There’s a lot of talk these days on “childhood obesity” and what we need to be doing about it as a culture. It’s getting some very high profile names and faces attached to it, and appearing regularly in mainstream media. In the US, first lady Michelle Obama has taken up the “cause”. As has Jamie Oliver again, after his campaign in the UK, he’s headed over to the US to teach folks over there a lesson. Even here in Australia, names like Mia Freedman are weighing in (ok, yes, I did intend that pun, shut up) on the subject.
In my opinion, there’s are two very vital points these famous folk are missing.
Firstly, by demonising obesity in children, they are creating a “class” of children to be bullied, ridiculed, harassed and discriminated against.
Secondly, by focusing on fat kids, they’re totally ignoring the rest of the kids out there who are eating just as shitty food and living sedentary lives but are normal or thin bodied.
There is an assumption oft made about the fat acceptance movement that we are against healthy eating and exercise. This is not true. Many of us are against dieting and weight loss, but this does not mean that we are suggesting that healthy living is a bad thing. We believe that diet and weight loss ARE NOT conducive to healthy living.
As an adult who was not a fat child, but became a fat teenager, I can remember a lot of the messages I got both in my childhood before I really did become fat, and as a teenager when I was.
In primary school (let’s call it BF – before fat), I was never very good at speed or agility when it came to sports. When we had things like races or anything that required me to move quickly and deftly, I was always at the back of the pack. However, in life BF, and AF (after fat) as well, I have always had strength and endurance that far outstrips my peers, and in many cases, a lot of men.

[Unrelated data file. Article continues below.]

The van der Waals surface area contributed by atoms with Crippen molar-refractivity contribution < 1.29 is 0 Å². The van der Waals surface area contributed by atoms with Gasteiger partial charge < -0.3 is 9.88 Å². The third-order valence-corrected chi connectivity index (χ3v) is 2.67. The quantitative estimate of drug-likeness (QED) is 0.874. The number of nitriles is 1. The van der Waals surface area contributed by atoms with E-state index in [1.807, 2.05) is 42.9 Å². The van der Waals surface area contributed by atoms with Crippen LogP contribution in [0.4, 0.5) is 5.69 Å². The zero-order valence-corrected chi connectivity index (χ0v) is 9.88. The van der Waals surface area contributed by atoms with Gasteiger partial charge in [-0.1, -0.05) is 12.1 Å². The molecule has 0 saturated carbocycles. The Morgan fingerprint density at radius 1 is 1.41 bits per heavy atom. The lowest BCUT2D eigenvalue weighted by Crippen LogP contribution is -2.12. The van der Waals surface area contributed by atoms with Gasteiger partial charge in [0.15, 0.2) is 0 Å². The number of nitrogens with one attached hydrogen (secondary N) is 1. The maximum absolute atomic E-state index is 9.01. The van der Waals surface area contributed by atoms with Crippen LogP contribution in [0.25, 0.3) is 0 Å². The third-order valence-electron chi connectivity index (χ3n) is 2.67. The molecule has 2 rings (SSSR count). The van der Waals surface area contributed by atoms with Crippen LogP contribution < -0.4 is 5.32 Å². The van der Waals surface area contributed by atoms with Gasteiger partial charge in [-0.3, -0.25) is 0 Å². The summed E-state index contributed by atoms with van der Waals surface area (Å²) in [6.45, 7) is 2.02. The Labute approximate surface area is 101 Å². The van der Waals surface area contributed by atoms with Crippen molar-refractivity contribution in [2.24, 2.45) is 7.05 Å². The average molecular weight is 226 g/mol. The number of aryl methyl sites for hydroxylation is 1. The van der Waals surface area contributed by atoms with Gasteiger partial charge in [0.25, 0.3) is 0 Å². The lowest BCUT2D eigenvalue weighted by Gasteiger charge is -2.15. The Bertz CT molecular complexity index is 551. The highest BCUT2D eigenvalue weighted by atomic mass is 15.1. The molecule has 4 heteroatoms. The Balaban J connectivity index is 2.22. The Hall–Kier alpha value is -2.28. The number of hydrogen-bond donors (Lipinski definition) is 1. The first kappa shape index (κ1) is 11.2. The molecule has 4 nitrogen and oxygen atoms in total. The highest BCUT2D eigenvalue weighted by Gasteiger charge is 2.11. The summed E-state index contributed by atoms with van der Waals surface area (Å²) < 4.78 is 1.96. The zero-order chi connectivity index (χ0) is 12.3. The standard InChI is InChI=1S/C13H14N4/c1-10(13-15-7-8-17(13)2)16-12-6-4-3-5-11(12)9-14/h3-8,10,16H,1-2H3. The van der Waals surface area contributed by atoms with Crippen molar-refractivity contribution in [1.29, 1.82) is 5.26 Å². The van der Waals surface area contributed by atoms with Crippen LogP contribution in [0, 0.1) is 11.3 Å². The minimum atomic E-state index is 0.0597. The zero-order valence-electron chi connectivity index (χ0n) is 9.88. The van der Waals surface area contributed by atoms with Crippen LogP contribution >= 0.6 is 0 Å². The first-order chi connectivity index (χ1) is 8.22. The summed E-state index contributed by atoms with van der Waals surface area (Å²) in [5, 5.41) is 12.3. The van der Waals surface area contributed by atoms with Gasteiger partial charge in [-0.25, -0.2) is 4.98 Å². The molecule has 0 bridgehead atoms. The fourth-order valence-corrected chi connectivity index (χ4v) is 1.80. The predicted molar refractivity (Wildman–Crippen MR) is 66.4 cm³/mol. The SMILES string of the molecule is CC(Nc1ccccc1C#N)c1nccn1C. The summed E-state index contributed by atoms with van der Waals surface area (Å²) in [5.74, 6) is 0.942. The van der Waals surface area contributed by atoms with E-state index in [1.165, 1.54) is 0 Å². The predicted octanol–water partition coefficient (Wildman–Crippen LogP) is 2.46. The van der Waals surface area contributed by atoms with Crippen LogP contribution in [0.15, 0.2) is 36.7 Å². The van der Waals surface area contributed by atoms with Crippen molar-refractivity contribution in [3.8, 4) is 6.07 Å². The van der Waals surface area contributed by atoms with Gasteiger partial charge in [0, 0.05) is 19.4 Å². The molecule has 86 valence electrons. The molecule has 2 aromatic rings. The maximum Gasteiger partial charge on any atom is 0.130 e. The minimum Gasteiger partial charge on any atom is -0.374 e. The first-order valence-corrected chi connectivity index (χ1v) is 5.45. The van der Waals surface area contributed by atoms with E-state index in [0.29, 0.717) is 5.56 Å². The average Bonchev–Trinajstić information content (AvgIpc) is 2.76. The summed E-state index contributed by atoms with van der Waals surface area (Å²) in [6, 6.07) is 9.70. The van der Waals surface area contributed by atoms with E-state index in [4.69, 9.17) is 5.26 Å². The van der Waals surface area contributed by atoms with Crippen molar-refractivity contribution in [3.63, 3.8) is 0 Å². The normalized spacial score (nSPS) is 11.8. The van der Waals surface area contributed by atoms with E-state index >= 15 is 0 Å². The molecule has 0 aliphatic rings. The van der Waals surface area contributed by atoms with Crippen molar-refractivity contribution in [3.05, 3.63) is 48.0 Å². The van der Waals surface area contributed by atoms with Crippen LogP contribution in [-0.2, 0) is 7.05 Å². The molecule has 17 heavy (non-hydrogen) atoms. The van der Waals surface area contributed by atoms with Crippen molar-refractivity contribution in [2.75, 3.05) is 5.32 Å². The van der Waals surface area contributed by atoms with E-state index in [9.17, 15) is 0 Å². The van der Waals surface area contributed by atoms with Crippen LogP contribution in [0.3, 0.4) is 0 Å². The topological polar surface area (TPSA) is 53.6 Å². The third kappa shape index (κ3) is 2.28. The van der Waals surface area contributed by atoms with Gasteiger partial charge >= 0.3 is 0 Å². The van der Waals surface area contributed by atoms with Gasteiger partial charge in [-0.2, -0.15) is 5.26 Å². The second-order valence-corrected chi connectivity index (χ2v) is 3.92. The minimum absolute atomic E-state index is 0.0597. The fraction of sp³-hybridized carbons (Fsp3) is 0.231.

In primary school, I can remember at the beginning of every physical education class, we were told to do a lap of the oval. The kids that came first, were always picked for teams by the teacher, or asked to “demonstrate how things are done”. Those of us who didn’t do so well, or in my case, came last, were ignored, or told “You will have to do better if you don’t want to be fat.”
I can remember trying and trying to be faster, be more agile and athletic, but for some reason I just couldn’t do it. So consequently I missed out on being on sports teams and was usually told to run more laps, or do some other kind of boring, repetitive activity, while the other kids “played games” on teams of soccer, softball, volleyball, cricket, you name it.
The irony is, in later years when I had a go at things myself, I found that I have a soccer kick like a cannon, can spike a volleyball with force and deadly accuracy, and am able to hit a ball with such force that I can break it. Yes, I can split a golf ball with a single hit, the same for a tennis ball. My mother has the same force when it comes to playing golf, I’ve seen her hit off the men’s tee and send a ball considerably farther than any of the men can.
As a child I also loved riding my bike, and could do so for hours, yet couldn’t win a race on the damn thing, and from about 12, discovered that I had a slow but powerful and enduring swimming stroke that I could plough away at for hours.